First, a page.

Beyond GPA: Holistic Admissions Can Help Build a More Diverse Nursing Workforce
A diverse nursing workforce is essential to achieving health equity in the United States. Holistic admissions practices are an important tool nursing schools can use to contribute to that goal.
But changing admissions systems is complex, and a successful transformation requires the use of best practices and coordination with a wide variety of stakeholders. An Indiana program supported by the Future of Nursing: Campaign for Action’s Nursing Innovations Fund and executed in partnership with the AARP Indiana State Office shows it can be done. What began with an initial investment of $25,000 from the Campaign, has grown into $2.2 million grant from the Health Resources and Services Administration (HRSA).
Holistic admissions broaden the range of factors nursing schools can consider when they admit students, as explained in the National Academy of Medicine’s (NAM) report The Future of Nursing 2020-2030: Charting a Path to Achieve Health Equity. According to the American Association of Colleges of Nursing, holistic review for admissions is “a university admissions strategy that assesses an applicant’s unique experiences alongside traditional measures of academic achievement such as grades and test scores. It is designed to help universities consider a broad range of factors reflecting the applicant’s academic readiness, contribution to the incoming class, and potential for success both in school and later as a professional.”
As part of its call for nursing schools to “continue and expand their efforts to recruit, support, and mentor diverse students” the NAM report highlights research showing the effectiveness of holistic admissions. Well-designed plans to account for applicants’ experience and attributes as well as quantitative metrics can result in a more diverse student body while maintaining academic excellence, this research found. But well before the report was published, nurse leaders in Indiana were working with AARP to help the state’s nursing schools achieve exactly that.
In 2019, the Indiana Center for Nursing (which also houses the Indiana Action Coalition) launched the Indiana Nursing Education, Engagement, and Diversity Statewide Initiative (NEEDS) with the goal of improving health equity through increasing diversity and inclusion among the state’s nursing workforce. At the program’s core were 14 nursing schools that committed to work together and implement holistic admissions programs.
“It’s been great to see so many nursing schools in our state go from just looking at quantitative metrics to a holistic approach to admitting students,” said Kimberly J. Harper, MS, RN, FAAN, chief executive officer of the Indiana Center for Nursing. “You do the work to make sure that they can be academically successful, but not everyone in the school will necessarily have a 3.9 GPA. Other things are important too. Because we know from research and experience that grade point average isn’t the only thing that makes a great nurse or keeps someone in nursing.”
In particular, Harper said that nursing schools value lived experiences that can help nurses address health disparities. Many of these nurse graduates will eventually address health issues that they or a friend or family member may have faced in their own lives.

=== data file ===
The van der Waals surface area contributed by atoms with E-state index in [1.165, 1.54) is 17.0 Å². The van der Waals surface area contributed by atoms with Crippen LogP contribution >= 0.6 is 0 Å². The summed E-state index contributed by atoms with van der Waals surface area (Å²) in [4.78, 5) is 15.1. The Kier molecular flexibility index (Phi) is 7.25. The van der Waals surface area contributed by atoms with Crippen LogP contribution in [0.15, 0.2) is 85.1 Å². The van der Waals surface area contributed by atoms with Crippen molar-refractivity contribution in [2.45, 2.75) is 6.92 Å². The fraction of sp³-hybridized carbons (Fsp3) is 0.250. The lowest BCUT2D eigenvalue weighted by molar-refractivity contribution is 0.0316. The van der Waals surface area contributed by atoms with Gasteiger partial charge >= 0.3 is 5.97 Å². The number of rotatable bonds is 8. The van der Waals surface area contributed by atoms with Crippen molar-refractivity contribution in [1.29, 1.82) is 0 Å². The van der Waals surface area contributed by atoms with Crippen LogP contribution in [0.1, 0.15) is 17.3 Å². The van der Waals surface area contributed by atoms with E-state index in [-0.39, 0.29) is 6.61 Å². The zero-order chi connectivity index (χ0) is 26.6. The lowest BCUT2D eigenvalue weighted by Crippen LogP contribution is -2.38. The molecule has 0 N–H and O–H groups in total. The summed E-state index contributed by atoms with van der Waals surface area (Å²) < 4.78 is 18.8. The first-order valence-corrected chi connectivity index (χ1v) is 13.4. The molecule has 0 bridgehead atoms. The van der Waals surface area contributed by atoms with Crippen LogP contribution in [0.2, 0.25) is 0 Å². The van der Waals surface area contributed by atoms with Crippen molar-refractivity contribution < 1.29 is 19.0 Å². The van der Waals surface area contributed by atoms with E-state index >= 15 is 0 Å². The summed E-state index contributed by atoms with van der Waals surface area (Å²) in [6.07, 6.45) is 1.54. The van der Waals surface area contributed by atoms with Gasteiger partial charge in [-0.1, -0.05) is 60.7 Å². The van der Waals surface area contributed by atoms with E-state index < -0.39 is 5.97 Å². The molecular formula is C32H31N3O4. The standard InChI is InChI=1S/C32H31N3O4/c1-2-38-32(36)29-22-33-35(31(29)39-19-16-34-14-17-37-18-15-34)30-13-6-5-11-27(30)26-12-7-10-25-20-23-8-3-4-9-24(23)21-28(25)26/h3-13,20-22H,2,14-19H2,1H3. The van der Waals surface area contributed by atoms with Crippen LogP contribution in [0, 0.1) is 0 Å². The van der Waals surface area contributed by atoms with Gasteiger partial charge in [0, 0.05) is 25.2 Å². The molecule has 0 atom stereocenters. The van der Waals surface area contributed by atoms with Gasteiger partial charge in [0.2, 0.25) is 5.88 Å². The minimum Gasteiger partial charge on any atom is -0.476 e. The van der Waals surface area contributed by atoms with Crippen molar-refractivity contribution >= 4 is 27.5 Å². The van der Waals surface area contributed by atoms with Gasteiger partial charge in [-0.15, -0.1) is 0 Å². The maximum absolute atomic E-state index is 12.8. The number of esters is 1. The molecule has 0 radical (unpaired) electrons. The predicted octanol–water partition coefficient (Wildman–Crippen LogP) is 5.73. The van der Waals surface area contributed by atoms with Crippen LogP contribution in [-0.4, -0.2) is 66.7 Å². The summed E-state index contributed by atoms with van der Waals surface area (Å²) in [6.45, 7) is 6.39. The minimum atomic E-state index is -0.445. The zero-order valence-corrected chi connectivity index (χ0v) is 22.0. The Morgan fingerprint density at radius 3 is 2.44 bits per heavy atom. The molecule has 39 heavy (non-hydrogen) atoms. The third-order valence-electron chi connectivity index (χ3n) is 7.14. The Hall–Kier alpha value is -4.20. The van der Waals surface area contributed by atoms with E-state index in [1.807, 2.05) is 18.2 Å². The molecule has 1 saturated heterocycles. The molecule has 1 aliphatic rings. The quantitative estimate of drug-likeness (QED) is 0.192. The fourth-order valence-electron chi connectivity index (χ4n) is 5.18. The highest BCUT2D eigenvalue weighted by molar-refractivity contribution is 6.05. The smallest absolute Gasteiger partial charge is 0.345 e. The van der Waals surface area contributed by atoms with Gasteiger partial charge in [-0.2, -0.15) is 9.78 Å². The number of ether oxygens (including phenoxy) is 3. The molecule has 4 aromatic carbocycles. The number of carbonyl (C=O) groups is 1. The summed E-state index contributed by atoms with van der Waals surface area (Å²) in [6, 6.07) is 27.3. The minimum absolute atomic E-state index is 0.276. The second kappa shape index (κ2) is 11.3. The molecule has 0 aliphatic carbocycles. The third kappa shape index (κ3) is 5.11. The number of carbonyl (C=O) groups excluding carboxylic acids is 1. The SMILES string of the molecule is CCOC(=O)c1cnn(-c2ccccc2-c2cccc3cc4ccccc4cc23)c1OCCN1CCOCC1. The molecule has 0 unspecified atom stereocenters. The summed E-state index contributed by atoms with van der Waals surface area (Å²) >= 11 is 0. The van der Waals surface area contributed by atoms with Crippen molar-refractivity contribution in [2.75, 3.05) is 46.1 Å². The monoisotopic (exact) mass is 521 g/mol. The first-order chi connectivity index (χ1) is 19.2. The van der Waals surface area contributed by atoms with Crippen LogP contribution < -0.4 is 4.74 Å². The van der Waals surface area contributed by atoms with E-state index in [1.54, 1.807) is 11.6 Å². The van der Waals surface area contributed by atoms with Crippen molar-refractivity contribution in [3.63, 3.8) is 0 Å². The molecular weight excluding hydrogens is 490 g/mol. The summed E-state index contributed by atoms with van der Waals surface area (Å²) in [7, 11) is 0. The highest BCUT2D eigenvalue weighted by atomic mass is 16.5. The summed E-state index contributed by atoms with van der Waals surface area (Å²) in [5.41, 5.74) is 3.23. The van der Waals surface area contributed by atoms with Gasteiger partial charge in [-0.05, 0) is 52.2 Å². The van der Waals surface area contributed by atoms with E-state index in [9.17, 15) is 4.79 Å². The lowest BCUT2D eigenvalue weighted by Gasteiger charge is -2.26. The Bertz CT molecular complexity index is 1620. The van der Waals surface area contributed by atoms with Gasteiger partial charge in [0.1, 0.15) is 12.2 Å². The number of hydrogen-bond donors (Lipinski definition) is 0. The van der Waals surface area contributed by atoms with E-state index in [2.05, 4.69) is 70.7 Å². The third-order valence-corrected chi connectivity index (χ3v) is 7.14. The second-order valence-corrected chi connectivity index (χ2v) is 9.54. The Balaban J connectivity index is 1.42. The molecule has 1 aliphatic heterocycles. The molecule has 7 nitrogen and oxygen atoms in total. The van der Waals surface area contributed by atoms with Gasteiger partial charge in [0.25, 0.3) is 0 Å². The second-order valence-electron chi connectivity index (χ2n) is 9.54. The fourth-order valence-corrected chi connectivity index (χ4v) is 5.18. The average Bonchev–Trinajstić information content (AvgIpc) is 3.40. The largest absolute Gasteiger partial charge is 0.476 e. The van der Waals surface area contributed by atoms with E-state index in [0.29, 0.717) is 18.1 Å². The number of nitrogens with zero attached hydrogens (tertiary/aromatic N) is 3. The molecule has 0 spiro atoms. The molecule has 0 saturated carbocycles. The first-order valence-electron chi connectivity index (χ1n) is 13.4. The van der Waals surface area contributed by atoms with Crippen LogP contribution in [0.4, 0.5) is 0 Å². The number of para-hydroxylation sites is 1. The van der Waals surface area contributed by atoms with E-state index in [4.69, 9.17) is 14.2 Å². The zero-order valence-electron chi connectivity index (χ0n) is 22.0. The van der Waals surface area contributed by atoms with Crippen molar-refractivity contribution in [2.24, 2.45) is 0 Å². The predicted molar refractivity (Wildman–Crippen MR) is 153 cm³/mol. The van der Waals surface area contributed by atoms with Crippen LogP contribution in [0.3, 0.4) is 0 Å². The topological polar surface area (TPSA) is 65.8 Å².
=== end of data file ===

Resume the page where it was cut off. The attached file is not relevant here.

An essential ingredient to the NEEDS program’s success was a strong coalition of community partners who supported the goal of a more diverse nursing workforce. A crucial member of this coalition was AARP Indiana.
“We have long recognized that there needs to be a diverse and inclusive healthcare workforce,” said Ambre Marr, AARP Indiana’s state legislative director. “A workforce that reflects our communities allows older Hoosiers to access healthcare exactly where they are. We need to care for nurses because they are caring for us now and will continue to care for us as we age.”
Harper explained that while support for holistic admissions among nurses is strong, there are logistical and institutional challenges to implementing this new way of doing things.
Based on extensive research and their own experience, the NEEDS team developed a comprehensive resource, a Holistic Review for Admissions Toolkit that anticipates these challenges. This toolkit is online and easily accessible for use by other schools, at no charge
The toolkit offers a framework for holistic review admission and a detailed literature review. It also explains and provides guidance and resources on six areas critical to ensure successful implementation of a holistic admission process: mission fit; stakeholder engagement; implicit bias and cultural intelligence; implementation of the holistic review process, support for student success; and evaluation of processes.
A companion Peer-to-Peer Mentoring Toolkit offers nursing programs tools and resources for implementing a Peer-To-Peer Mentoring Program during prelicensure nursing education.
Now the knowledge generated by the Indiana NEEDS program is inspiring more efforts to diversify nursing in Indiana and beyond. The Indiana Center for Nursing received a $2.2 million grant from HRSA to expand scholarships, mentoring, and health equity partnerships at eight of the original nursing schools from the program. Harper also sees Indiana emerging as a national model of what holistic admissions can achieve.
When she and her colleagues first began working on holistic admissions, proven models and definitive research were hard to find. Nowadays, Harper explained, someone wants to talk with her about the topic at every conference she attends. She says that is in no small part due to the recommendations of the Future of Nursing report. “This is already a hot topic, and because of the report, it is becoming even hotter. There are a lot of folks who would like to be where we are now.”